Growing in community

Elizabeth Starr
Father Rudolph Juarez, pastor of St. Patrick Parish in Iowa City, and parishioner Peggy Mumm dig the first plant for the church’s new garden project on June 22.

By Elizabeth Starr
The Catholic Messenger

IOWA CITY — Members of the Garden Ministry at St. Patrick Parish in Iowa City joined together June 22 to dedicate the church’s first community garden.

The project aims to promote health, build community and to better integrate the English-speaking and Hispanic populations in the parish. Many parishioners at the dedication said they want to build community between the cultures. The garden, they said, will help do this. The vegetables now growing in the garden are ingredients for salsa: tomatoes, onions, peppers and cilantro.

Platinum partners Roger Reilly from Hills Bank in Iowa City and Dr. Martin Izakovic from Mercy Hospital-Iowa City both spoke during the dedication.

Reilly, a parishioner at St. Patrick, expressed his excitement in the project. “Your mom always said to eat more fruits and vegetables, and with this project we will do that.”

Dr. Izakovic mentioned the importance of the collaboration among Catholic institutions, “especially with schools, parishes and hospitals.” Both partners said they were proud to be a part of the project.

The event began with an opening song, “Morning has Broken,” followed by comments from Reilly and Dr. Izakovic, a blessing by Father Rudolph Juarez, pastor at St. Patrick, a closing song, “For the Fruits of This Creation,” and planting of the garden by community members.

When planting began, Fr. Juarez was allowed to go first, followed by each platinum partner. After that, all the community members joined in.
The project is starting with two 4-feet by 4-feet garden squares in the center of the northwest lawn of the church but will grow to encompass the entire 2,600-square-foot lawn. The preliminary garden design includes benches and spaces to gather, as well as a cross-shaped walkway. The vegetation will grow along the garden’s perimeter.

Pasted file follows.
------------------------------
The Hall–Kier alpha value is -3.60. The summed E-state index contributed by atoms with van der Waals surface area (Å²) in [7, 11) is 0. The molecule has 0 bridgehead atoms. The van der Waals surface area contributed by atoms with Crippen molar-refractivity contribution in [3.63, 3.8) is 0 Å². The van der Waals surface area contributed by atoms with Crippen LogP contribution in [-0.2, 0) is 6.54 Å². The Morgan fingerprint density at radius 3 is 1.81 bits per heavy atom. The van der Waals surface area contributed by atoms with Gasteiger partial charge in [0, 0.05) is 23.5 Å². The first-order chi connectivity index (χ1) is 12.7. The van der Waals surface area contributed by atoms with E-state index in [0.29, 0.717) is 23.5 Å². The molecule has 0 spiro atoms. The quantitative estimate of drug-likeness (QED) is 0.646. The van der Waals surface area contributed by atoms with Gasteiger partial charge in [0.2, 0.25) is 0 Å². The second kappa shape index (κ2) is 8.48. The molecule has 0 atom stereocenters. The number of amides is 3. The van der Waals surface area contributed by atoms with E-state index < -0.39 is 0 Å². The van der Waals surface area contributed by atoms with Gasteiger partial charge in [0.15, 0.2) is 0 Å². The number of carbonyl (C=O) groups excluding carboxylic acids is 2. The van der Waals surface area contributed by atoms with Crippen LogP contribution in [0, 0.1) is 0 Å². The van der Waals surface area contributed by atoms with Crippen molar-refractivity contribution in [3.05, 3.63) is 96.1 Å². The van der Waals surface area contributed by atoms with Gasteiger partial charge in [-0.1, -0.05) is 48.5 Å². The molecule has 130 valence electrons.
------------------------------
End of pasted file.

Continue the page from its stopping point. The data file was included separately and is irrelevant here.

Fred Meyer, the garden’s designer, said the final design is meant to feed and foster community. “Often when we think of gardens, we think of tilled-up space. But that is modeled after crop fields that use big machinery.…We wanted to design it not for machinery but for humans — the humans in this church.”

The cost of the small garden squares was $400, while the finished project will cost about $60,000. The preliminary design will be released to parishioners for comment in a few weeks with an open feedback session on July 22. Phase One of construction is scheduled for fall.

Lindell Joseph is a parishioner at St. Patrick and a faculty member of the University of Iowa’s nursing program. In 2015, she facilitated a focus group at St. Patrick to examine faith, health and healing in the parish. During the meeting, participants voiced the need for a vegetable garden to prevent and treat diseases. This focus group resulted in a ministry called “Healthy Habits” to promote health and well-being in the parish. From this ministry emerged the garden initiative, which has now evolved into a new group called the Garden Ministry.

Fr. Juarez chose a garden quote from Genesis to include in his blessing: “Then God said, ‘Behold, I have given you every plant yielding seed that is on the surface of all the earth, and every tree which has fruit yielding seed; it shall be food for you; and to every beast of the earth and to every bird of the sky and to everything that moves on the earth which has life, I have given every green plant for food;’ and it was so. God saw all that He had made, and behold, it was very good” (Genesis 1:29-31 NASB).

“Through the efforts at St. Pat’s, this garden is one result of creating a healthy environment while fostering community,” Fr. Juarez said.

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